Calming Competitive Jitters
You have prepared for the day of competition; hours of practice, sore muscles (you and your horse), sweat, dirt, dedication to perfection, changed habits that were difficult to undo in order to be the best. Your horse is groomed and shinny like a new penny. His mane is pulled and braided, tail is snarl free. You saddle up and check last minute details. As you mount your horse to be placed "on deck," your boots are wiped from dust for the last time before you enter the show arena. Your heart pounds as you hear your name announced, your blood drains and your body tenses. "Show shock" has taken over and there is no place to go but forward. Your class is like a blur. As you exit the arena, you regain composure and "you" are back, wondering why you let this affect you in such a negative way.
Don't feel bad. You are not alone.
"Show shock" happens to many riders who tell no one about their fears. The good news is that there are many preplanned steps that you can take to actually make your showing experience fun. The key word, however, is "preplanning". This simple action can take weight off of your shoulders and allow you and your horse to do your best. As you know, you and your horse are a team. Your horse is such a close friend, and the bond is incredible. He can sense your fears and courage. So, by following these simple steps, you will help to bring yourself and your horse to a new level of composure, and regain that fun competitive edge.
Visualization is an overlooked technique.
It has been proven to increase winning for sports teams around the world. I also feel that your horse can sense the preplanned results by the way you respond to the challenge. Prior to showing, visualize the result you want from your lessons down to your trainer telling you how well you have done. See yourself going through the steps of a difficult habit you have been trying to change. See yourself doing it the right way, step-by-step, and actually feel happy about the results. Amazingly, you will start to see changes your attitude, and your riding will change for the better.
Practice your visualization through your ride.
Go to the thoughts you had before you were on your horse, and put them together with your ride. Grab the feeling you had during visualization, which was good, and ride through your preplanned thoughts. Breathe, and make sure your eyes are not set on one thing, but gaze on the whole area you’re working within. Be as balanced as you have ever been. Practice this.
Listen to music.
You may not be able to do this all the time, but music can help calm even the best horses, and us, too. It takes our minds away from the task at hand and allows you to enjoy what you are doing. If you can use music while you are schooling, find a good tape or CD that has the rhythm you need to ride with. You can actually go into the show ring and hum the tune to yourself, keeping your horse consistent to the rhythm. I have found this to be most helpful. Believe it or not, my tune is Yankee Doodle, suggested by a good friend, and it works!
Eat and sleep, two of the most important rules when you are in competition.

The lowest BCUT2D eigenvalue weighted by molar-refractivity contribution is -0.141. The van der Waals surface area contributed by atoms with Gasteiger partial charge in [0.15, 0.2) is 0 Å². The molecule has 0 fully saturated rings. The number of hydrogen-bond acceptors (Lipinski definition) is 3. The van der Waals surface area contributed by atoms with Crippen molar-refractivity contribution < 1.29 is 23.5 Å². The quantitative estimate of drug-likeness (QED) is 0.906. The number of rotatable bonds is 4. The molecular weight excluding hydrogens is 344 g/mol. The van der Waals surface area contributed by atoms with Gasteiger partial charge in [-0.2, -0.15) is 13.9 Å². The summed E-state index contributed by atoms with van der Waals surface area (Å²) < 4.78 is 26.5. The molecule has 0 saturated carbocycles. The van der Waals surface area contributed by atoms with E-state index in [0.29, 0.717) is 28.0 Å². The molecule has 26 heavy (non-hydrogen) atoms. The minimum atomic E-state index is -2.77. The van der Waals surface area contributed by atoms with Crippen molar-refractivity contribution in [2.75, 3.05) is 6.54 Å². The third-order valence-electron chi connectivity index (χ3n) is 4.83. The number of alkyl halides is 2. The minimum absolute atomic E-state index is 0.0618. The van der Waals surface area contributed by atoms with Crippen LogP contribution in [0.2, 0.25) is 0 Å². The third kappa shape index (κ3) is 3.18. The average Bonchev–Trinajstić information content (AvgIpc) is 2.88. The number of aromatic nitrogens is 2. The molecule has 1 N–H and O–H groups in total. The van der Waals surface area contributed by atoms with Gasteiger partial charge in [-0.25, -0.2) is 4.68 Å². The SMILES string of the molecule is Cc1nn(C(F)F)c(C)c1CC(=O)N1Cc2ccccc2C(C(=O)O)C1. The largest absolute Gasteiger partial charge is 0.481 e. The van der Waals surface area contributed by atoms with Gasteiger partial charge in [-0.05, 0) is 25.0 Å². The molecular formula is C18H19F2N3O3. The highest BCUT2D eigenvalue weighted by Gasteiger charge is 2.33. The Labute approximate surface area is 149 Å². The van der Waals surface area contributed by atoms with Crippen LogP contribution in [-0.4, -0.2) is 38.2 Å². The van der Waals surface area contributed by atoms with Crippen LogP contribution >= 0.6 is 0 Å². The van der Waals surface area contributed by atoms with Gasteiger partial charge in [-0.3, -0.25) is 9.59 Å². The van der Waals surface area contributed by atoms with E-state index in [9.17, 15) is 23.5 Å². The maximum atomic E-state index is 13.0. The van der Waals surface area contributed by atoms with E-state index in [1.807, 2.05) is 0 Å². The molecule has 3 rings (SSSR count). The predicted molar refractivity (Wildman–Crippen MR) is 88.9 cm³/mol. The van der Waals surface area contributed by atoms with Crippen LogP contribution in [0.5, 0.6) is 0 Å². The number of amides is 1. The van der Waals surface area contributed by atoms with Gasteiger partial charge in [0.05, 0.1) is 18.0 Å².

Eat good foods that will give you energy, not junk foods. And, get the sleep that you need to be your best. These are two simple things to check if all is not going well.
At the show, walk the ring (inside and/or out); see yourself having the best ride ever.
If watching others ride makes you nervous, then preplan to read a book or listen to music (CD and tape walkmans are great), or work on a simple project.
Be ready with plan B if plan A does not work.
That means double checking tack, clothing, and any appointments for schooling or grooming, whatever you have set up. Writing down a list is not silly. Keep it in your pocket and follow it. That small paper takes a lot of worry out of your day.
Have a support person on the side rail if it helps you.
Sometimes having that one person on the rail that you can spot gives comfort and encouragement. If you are focused and "into" your visualization, you may not need this.
Give yourself credit for where you are today.
It takes great discipline and time to accomplish even small improvements. Remember that you have accomplished something that most people never get a chance to experience, and it is a privilege in life to even have a horse. Enjoy your ride, have fun, and go for the blue.
Debbie has over 45 years experience with horses and equine-related businesses. She has owned, trained, boarded horses and run stables at various times in her career. She is a certified fence installer, has given balanced riding lessons, and has shown horses in Western, Western Pleasure, Trail, English, Hunter/Jumper, Fox Hunting, Hunter Trials, Dressage and driving classes. Debbie has been involved in foaling, and just about every aspect of horse ownership possible, and she welcomes your questions and comments. If you are interested in using any articles by Debbie, please send her an email.
RAMM Fence Systems, Inc. makes every effort to provide reliable and useful information on horse health, care and products. The statements made on this website are based on years of experience with horses, however, they are based on generalized situations and should not replace diagnosis or treatment by a veterinarian or consultation by a professional. RAMM Fence Systems, Inc. does not assume any legal responsibility. Readers should always consult qualified health care providers for specific diagnosis and treatment.